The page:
And this is again a matter of player vs player. As I have said, D&D is a game of cooperation. All this started because in one post, a premise was thrown in the water with an Atheist mocking the cleric but still wanting to be healed. As a player, if my character was mocked this way, it would not stand. That I would be a cleric, a bard or simply would have "healing skills" would not matter. Use your HD during short rests I would say. I would not let that character die, but I would try to make a point. If the player still goes for the "mocking" way then so be it. It would either be me or him.

As a DM, the player mocking the other player's character would get a stern warning. If the bad behaviour would continue, that player would simply lose his/her place at my table. (and if it is an "itinerant" player, bye bye after immediately if that player does not amend).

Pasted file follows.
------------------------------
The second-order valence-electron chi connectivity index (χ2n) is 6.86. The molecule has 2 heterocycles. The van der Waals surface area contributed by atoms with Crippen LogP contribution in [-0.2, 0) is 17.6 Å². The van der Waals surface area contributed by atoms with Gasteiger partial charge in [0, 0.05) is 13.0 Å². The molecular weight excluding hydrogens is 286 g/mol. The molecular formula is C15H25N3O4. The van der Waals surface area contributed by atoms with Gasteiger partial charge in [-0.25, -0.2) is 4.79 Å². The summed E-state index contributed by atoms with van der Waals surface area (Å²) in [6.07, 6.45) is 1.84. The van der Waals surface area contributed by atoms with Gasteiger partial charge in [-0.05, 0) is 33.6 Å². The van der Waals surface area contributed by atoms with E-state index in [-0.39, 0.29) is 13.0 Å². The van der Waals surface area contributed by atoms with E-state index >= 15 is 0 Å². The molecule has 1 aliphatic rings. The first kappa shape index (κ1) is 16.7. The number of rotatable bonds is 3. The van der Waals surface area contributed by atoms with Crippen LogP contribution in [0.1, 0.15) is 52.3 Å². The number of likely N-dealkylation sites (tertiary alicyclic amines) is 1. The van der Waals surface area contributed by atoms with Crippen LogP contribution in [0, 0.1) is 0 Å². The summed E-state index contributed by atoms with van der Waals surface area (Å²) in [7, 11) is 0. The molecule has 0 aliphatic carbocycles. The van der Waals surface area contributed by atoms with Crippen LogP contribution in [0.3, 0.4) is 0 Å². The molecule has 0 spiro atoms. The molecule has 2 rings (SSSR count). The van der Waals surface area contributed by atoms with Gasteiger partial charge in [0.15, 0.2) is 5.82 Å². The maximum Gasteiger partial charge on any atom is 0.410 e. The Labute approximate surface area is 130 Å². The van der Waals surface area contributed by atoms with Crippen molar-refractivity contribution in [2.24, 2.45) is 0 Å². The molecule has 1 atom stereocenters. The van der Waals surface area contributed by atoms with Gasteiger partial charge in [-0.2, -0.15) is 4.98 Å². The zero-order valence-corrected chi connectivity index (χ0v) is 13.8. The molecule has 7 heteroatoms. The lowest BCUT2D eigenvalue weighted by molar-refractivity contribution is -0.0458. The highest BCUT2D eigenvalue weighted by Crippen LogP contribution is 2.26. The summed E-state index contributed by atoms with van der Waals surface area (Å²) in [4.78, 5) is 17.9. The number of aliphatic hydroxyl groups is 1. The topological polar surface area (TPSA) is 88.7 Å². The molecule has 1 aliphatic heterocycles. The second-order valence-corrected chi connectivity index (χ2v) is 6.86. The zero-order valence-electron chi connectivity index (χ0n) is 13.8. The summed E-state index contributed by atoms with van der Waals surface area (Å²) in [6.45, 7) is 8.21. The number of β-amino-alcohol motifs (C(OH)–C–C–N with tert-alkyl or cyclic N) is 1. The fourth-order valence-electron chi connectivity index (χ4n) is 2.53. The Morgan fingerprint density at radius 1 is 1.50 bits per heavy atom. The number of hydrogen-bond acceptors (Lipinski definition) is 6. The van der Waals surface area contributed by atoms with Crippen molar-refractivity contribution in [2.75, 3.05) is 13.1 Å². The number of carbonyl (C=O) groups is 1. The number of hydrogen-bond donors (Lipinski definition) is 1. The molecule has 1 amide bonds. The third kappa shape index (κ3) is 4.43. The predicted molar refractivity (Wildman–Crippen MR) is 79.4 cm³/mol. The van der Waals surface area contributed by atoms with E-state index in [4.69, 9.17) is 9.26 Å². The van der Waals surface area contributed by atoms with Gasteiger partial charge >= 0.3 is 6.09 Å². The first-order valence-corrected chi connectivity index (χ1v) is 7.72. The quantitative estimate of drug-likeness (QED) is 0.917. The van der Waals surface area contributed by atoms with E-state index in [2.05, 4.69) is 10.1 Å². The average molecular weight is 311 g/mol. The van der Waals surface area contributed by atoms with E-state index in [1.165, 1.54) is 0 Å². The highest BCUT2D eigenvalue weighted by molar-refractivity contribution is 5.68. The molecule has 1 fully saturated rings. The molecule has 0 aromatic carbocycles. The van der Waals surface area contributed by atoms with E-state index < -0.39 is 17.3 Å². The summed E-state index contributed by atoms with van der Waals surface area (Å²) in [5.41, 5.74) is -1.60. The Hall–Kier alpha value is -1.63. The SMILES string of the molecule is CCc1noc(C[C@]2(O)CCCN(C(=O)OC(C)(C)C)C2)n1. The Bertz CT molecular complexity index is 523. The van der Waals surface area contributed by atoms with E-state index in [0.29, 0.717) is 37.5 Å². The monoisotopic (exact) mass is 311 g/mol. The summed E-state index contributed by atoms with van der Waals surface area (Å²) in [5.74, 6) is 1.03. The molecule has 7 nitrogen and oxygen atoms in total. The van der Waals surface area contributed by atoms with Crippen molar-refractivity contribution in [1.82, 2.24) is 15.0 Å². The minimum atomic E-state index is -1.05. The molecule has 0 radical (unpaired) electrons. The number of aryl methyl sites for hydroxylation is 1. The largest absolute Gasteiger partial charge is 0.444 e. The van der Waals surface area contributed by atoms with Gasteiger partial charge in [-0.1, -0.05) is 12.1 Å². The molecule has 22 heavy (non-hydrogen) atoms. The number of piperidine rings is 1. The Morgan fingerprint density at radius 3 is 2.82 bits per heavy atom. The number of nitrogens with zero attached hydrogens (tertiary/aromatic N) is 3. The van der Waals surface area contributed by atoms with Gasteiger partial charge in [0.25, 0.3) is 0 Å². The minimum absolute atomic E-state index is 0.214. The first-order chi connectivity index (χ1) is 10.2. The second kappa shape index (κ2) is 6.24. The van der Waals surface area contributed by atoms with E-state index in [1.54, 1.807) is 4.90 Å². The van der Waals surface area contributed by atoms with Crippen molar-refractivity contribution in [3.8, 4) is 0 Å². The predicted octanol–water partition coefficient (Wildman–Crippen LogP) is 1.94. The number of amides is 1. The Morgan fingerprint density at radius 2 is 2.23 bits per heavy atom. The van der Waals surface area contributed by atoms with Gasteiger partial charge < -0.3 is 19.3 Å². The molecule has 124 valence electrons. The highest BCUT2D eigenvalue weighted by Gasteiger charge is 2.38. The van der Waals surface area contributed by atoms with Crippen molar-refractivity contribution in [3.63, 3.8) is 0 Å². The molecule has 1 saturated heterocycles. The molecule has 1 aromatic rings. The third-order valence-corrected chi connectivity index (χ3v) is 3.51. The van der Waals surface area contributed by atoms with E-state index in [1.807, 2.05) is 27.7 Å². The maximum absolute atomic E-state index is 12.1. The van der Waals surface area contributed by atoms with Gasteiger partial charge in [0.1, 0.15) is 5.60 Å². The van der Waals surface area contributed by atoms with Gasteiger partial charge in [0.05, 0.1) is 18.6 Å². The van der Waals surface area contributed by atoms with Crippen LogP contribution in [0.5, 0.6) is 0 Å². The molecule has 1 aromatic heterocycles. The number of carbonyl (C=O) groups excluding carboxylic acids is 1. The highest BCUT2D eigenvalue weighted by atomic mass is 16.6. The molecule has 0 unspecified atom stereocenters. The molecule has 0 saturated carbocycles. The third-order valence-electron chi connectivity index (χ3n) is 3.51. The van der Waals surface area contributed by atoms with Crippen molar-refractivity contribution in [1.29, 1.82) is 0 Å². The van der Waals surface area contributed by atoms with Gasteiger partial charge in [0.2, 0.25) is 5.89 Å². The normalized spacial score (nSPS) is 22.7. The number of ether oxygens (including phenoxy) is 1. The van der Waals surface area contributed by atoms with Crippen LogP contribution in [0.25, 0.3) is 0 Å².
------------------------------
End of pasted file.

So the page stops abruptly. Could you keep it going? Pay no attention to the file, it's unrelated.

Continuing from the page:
D&D is a game of cooperation, if a player is down to withhold his power because of another, speaks a lot of the state of the table where you see that behaviour. At character creation, you should always make it so that characters are bound to get along.
 

I don't think it works that way. People with "terrible" beliefs are hard to see as decent people and good friends.
Religion isn't just a philosophical question about the nature of the supernatural. It's a matter of right and wrong, and about averting calamities from society.
But there is nothing inherently "terrible" about believing in gods, or not believing in gods. "Terrible" would be human sacrifice, slavery, racism and the like.